“Pharmaceutical drugs get a battery of testing ahead of time and then follow-up,” Emily points out. “If we find out that there’s harm from them on the backend, that would be pulled from the market. That’s less likely to occur with pesticides than it is with pharmaceuticals.”

Single-Chemical Testing Is Inadequate

“Bees move around a landscape and are exposed to lots of different chemicals at one time, picking up, let’s say, a fungicide in one place and an insecticide in another place,” Emily says. “But the way that the regulatory system is set up is that we screen chemicals on a single-chemical basis. So one at a time, even though we know that animals like pollinators are picking up upwards of 50 or 60 pesticides at one time in pollen. And so that complex cocktail can have a lot of different unexpected side effects. Just like when we have lots of things entering our bodies at one time, they interact in the bee’s body.”

Couple single-chemical-based testing with the fact that chemicals are only being tested on honeybees. “That’s likely to underestimate the impacts of the combined and cumulative exposures to those complex mixtures in landscapes where bees are encountering all these things at once.”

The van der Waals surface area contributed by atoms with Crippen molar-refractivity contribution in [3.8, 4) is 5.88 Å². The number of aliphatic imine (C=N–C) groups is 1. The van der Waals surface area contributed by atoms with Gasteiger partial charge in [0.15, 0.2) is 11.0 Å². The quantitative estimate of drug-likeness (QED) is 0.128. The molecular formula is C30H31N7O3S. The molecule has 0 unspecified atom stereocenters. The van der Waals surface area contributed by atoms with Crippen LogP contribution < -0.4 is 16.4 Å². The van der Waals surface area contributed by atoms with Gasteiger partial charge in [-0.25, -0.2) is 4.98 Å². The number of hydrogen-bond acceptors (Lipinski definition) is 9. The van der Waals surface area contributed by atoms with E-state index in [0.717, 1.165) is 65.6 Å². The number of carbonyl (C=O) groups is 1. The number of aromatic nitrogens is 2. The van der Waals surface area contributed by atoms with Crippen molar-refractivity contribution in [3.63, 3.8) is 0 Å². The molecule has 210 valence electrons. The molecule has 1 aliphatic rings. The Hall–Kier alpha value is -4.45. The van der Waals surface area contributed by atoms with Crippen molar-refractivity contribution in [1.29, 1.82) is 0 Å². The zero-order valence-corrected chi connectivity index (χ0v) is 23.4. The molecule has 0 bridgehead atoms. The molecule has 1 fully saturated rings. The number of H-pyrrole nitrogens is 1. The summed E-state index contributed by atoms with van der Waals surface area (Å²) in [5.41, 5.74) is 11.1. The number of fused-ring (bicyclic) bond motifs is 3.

She points out that monarch butterflies tend to be less susceptible than honeybees to neonics, but on the flip side, they’re extremely sensitive to diamide insecticides.

“So we need to be understanding that the risk may not be well captured by the honeybee, and that there might be these other risks that we haven’t found that are out there, but we aren’t testing for them. And so they get missed before a pesticide gets approved for use.”

Sub-lethal Effects of Pesticides 

Pesticides are tested to see if they kill 50% of an insect population within 48 hours.  They are not tested for the detrimental effects that they have on insects short of death. 

“Did they have fewer offspring? Were they able to successfully nest? Were they able to successfully forage?” — these are all questions Emily says are not being asked in pesticide regulation. 

Pesticide exposure can lead to bees that have a lower ability to reproduce and a skewed sex ratio, meaning the ratio of males to females is off. When a population has more males, it is difficult for the population to sustain itself. The insect population may also suffer from lower overwintering success.